Publisher's note: The James G. Martin Center for Academic Renewal is a nonprofit institute dedicated to improving higher education in North Carolina and the nation. Located in Raleigh, North Carolina, it has been an independent 501(c)(3) organization since 2003. It was known as the John W. Pope Center for Higher Education Policy until early January 2017.
The author of this post is Megan Zogby.
Among presidential candidates, many campaign platforms have a plan to lower college costs. There's no question that college costs have increased, but textbook prices have seen the sharpest increase-88 percent since 2006, according to
the Bureau of Labor Statistics.
Textbook companies work the same as any other large corporation: They strive to maximize their profits. When researchers at the University of Michigan looked into
why prices have increased so much, they found that the textbook market has some similarities to the prescription drug market. Both markets rely on third parties (student loans or health insurance companies) to pay for textbooks or drugs for the consumer. When the person paying for something isn't the person using it, the seller can increase their price without losing a customer.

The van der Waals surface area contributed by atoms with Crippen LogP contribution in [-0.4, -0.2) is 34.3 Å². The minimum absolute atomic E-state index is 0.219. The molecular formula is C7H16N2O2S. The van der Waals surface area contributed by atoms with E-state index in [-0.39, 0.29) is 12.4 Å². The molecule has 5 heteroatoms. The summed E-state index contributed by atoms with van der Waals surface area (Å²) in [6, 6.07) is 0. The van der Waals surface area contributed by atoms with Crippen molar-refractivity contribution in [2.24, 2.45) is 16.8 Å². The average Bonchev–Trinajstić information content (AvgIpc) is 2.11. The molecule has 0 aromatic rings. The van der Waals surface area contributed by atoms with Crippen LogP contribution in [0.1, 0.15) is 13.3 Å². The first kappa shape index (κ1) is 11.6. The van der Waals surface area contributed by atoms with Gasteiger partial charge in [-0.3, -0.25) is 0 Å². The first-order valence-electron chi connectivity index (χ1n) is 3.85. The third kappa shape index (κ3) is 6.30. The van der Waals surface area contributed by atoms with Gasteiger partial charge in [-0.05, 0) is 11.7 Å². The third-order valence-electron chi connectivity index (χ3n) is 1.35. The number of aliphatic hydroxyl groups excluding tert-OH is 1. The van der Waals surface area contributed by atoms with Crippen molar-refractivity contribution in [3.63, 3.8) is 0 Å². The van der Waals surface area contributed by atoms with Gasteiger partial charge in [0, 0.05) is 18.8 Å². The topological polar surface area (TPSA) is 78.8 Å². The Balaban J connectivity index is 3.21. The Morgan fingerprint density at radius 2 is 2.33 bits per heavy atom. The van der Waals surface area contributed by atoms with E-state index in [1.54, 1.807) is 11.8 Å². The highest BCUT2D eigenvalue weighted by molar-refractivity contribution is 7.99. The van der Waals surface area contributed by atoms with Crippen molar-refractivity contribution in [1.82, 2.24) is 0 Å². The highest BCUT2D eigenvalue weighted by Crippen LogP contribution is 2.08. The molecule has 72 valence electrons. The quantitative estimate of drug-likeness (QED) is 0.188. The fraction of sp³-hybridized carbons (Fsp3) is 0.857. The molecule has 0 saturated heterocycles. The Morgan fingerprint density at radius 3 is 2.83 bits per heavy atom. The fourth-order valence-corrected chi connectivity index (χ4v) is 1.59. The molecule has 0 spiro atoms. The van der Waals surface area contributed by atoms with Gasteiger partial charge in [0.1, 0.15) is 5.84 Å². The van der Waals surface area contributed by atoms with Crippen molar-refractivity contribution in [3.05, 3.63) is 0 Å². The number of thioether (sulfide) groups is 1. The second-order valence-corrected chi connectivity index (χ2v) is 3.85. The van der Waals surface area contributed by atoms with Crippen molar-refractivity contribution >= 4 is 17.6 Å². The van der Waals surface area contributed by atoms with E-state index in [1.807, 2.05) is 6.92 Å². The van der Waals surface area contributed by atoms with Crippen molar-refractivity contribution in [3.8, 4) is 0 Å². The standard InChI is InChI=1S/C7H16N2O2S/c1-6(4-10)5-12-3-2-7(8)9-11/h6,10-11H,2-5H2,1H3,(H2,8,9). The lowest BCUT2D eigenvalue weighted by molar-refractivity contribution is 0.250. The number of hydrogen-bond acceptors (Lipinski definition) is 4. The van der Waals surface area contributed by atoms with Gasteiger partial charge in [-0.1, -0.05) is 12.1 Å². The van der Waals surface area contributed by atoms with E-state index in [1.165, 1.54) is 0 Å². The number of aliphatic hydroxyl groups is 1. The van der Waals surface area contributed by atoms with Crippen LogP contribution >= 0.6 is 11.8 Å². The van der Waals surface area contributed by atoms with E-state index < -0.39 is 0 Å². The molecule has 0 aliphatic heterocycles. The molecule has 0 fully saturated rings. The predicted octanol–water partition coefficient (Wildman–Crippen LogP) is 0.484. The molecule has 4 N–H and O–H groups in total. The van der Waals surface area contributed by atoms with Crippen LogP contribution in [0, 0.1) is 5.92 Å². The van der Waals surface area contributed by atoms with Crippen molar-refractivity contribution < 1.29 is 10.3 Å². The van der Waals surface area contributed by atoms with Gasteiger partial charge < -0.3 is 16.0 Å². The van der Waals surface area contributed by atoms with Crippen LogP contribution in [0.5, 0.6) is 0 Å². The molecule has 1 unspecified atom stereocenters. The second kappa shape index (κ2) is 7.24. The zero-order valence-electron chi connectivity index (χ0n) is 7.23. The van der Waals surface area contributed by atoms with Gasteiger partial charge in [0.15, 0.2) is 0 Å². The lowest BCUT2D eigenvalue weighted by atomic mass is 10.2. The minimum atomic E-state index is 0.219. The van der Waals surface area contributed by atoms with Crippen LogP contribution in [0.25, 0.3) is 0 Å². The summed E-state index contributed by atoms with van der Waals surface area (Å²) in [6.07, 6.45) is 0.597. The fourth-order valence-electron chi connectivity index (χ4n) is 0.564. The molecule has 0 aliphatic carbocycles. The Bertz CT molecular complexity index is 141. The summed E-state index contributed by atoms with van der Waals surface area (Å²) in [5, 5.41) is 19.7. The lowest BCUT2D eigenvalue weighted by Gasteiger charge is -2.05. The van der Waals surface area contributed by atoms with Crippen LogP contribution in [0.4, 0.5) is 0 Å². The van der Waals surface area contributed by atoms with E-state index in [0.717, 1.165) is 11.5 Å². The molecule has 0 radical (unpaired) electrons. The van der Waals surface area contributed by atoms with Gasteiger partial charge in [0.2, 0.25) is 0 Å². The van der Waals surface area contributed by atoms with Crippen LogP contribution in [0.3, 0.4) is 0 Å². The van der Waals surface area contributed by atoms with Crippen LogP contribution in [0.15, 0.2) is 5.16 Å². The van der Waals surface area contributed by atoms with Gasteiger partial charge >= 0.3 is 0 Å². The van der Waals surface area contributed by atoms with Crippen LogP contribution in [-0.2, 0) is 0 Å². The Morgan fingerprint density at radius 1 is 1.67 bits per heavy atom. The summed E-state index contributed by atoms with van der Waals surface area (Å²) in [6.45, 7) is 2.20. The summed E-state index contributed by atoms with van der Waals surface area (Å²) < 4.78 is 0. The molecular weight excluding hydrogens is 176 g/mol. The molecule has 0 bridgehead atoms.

As journalist Noam Cohen explained in The New York Times
- A final similarity, in the words of R. Preston McAfee, an economics professor at Cal Tech, is that both textbook publishers and drug makers benefit from the problem of "moral hazards" - that is, the doctor who prescribes medication and the professor who requires a textbook don't have to bear the cost and thus usually don't think twice about it.
Statehouses have tried to control pricing by legislative action. Since 2007, more than 85 bills in 27 states have been proposed to deal with high textbook prices. And many universities have begun taking matters into their own hands by creating affordable textbook options, such as digital textbooks, renting textbooks
, and open textbooks that are free to use. On an individual level, professors have also taken action
to keep textbook prices low for students by being more judicious in what books they assign.
If colleges made policies to purchase books directly from publishers, it could help students avoid higher prices in bookstores. They could also create a student marketplace where textbooks could be resold to students who need them. Already, 67 percent of students buy used textbooks, according to
a 2017 survey, so the demand exists. But state laws and more action by college officials and professors can't rein in textbook prices. So long as buying textbooks are a requirement for class, and students have the ability to pay thanks to student loans, prices will remain high.
Megan Zogby is a Martin Center intern.